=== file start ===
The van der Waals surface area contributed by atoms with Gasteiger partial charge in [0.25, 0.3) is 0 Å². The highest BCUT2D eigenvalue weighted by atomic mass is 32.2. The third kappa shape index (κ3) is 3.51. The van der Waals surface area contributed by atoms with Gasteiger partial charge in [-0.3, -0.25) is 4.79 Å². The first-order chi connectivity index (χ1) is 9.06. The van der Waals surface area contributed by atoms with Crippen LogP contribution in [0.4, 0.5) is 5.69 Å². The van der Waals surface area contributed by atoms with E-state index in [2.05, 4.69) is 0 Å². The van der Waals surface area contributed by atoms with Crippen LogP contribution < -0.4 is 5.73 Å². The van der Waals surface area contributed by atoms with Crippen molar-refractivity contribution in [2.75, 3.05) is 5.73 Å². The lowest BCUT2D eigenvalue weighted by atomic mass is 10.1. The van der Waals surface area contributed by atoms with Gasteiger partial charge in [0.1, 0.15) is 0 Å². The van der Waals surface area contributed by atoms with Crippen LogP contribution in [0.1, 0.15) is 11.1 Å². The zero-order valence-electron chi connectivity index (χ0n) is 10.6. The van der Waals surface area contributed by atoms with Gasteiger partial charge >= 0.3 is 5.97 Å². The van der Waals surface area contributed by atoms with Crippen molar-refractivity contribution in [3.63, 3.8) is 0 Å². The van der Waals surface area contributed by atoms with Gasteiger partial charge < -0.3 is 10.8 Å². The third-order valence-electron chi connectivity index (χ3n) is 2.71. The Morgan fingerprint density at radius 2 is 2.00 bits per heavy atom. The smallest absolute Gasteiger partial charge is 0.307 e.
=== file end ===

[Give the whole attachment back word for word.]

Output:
The van der Waals surface area contributed by atoms with Gasteiger partial charge in [0.25, 0.3) is 0 Å². The highest BCUT2D eigenvalue weighted by atomic mass is 32.2. The third kappa shape index (κ3) is 3.51. The van der Waals surface area contributed by atoms with Gasteiger partial charge in [-0.3, -0.25) is 4.79 Å². The first-order chi connectivity index (χ1) is 9.06. The van der Waals surface area contributed by atoms with Crippen LogP contribution in [0.4, 0.5) is 5.69 Å². The van der Waals surface area contributed by atoms with E-state index in [2.05, 4.69) is 0 Å². The van der Waals surface area contributed by atoms with Crippen LogP contribution < -0.4 is 5.73 Å². The van der Waals surface area contributed by atoms with Crippen molar-refractivity contribution in [2.75, 3.05) is 5.73 Å². The lowest BCUT2D eigenvalue weighted by atomic mass is 10.1. The van der Waals surface area contributed by atoms with Gasteiger partial charge in [0.1, 0.15) is 0 Å². The van der Waals surface area contributed by atoms with Crippen LogP contribution in [0.1, 0.15) is 11.1 Å². The zero-order valence-electron chi connectivity index (χ0n) is 10.6. The van der Waals surface area contributed by atoms with Gasteiger partial charge >= 0.3 is 5.97 Å². The van der Waals surface area contributed by atoms with Crippen molar-refractivity contribution in [3.63, 3.8) is 0 Å². The van der Waals surface area contributed by atoms with Gasteiger partial charge < -0.3 is 10.8 Å². The third-order valence-electron chi connectivity index (χ3n) is 2.71. The Morgan fingerprint density at radius 2 is 2.00 bits per heavy atom. The smallest absolute Gasteiger partial charge is 0.307 e.